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In the Face of New Dangers, Colleges Learn to Adapt

University of Texas at Austin

September 17, 2012

Bomb threats made at three different U.S. colleges last Friday turned out to be hoaxes. Still, the schools involved responded quickly to each.

At about 8:35 a.m. Friday morning, a man with a Middle Eastern accent called the University of Texas-Austin, claiming he was a member of the al-Qaeda terrorist organization and had placed bombs throughout the campus that would detonate in 90 minutes, reported USA Today. Consequently, UT-Austin officials evacuated the campus and cancelled the day's classes. About 70,000 people left the grounds.

At about the same time, North Dakota State University received a bomb threat, details of which were not released. The school ordered an evacuation of its main and downtown campuses in Fargo -- about 20,000 people -- then reopened the school by 1 p.m. with classes re-starting at 2 p.m.

Similarly, Hiram College, a small school in northeast Ohio, received an e-mail bomb threat at about 4 p.m., which threatened that "dangerous and criminal activity" would occur during the college's daily chapel break, according to the Tribune Chronicle. The school evacuated about 1,300 people but about five hours later, officials deemed the school safe.

The three threats came on a day of unrest and anti-U.S. protests in both North Africa and the Middle East, the Voice of America noted. Much of this was said to be related to the release of an anti-Muslim film from the U.S. depicting the Prophet Mohammed in an unflattering light. However, the source and reason for the threats at the three schools and whether they were connected to one another was unclear.

When it comes to threats of a violent nature, colleges and universities have learned to be cautious rather than sorry particularly following the 2008 tragedy at Virginia Tech University where more than 30 people were killed following a school shooting. New regulations enacted since then require campuses to have official emergency plans in place that allow students, faculty and employees to be notified in emergencies, according to TIME.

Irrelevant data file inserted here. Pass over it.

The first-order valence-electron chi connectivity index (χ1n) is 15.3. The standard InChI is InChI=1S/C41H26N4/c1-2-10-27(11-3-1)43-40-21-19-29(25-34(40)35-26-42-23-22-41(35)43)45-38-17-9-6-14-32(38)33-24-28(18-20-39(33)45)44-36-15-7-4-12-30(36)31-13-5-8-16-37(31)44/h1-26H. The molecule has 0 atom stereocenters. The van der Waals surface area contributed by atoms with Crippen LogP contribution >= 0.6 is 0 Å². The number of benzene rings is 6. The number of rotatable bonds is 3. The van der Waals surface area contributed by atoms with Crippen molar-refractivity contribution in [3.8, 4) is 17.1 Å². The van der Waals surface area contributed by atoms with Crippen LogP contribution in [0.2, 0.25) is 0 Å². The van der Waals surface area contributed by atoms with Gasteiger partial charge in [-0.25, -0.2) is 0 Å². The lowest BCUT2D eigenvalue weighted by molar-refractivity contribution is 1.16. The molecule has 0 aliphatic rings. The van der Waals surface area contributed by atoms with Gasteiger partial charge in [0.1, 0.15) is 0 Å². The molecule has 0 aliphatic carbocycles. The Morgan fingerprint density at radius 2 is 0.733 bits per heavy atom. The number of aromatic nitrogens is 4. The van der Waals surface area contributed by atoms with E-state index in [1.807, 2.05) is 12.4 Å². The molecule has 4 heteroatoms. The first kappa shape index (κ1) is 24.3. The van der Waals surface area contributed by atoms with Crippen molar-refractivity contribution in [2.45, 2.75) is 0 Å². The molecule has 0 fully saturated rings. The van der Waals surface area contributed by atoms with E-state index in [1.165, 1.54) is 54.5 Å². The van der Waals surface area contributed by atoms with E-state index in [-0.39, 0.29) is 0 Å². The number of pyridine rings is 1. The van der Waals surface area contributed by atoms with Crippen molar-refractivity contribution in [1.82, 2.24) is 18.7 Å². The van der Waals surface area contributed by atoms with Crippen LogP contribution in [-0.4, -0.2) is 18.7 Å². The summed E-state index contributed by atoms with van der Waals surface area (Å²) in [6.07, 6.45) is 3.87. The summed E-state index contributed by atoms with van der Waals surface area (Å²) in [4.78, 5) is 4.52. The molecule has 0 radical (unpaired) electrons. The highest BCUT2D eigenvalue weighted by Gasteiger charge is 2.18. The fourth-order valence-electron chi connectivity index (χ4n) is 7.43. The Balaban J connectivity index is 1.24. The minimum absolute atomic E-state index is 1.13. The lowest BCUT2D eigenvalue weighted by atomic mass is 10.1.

"Al-Qaeda does not typically call you in advance, but that doesn't mean you don't have to take threats very seriously," S. Daniel Carter, a campus safety expert, said in TIME.

While entire school evacuations are real, bomb threats typically aren't -- at least about "99.999 percent" of them, according to Jason Friedberg, who operates the safety consulting company Visium Global. Yet, it's likely that most schools have received bomb threats at some point. Take the University of Pittsburgh, where some 60 (some say up to 145) bomb threats were received between February and April of this year causing the evacuation of any number of buildings over that time.

That campus evacuations can be part of college life today likely won't change any time soon, given that colleges and universities are responsible for protecting their students.

"Parents are making a huge investment, and they should be able to have confidence that their children will have the opportunity to learn in a safe environment," said Alison Kiss, executive director of the Clery Center for Security on Campus, to TIME.


Compiled by Doresa Banning

Sources:

"Bomb Threats Force Evacuations at 3 US Campuses," blogs.voanews.com, September 14, 2012

"Hiram evacuated after bomb threat," tribtoday.com, September 15, 2012, Joe Gorman

"Put to the Test: Colleges Grapple with Bomb Threats," nation.time.com, September 15, 2012, Kayla Webley

"UT-Austin, North Dakota State reopen after bomb threats," content.usatoday.com, September 14, 2012

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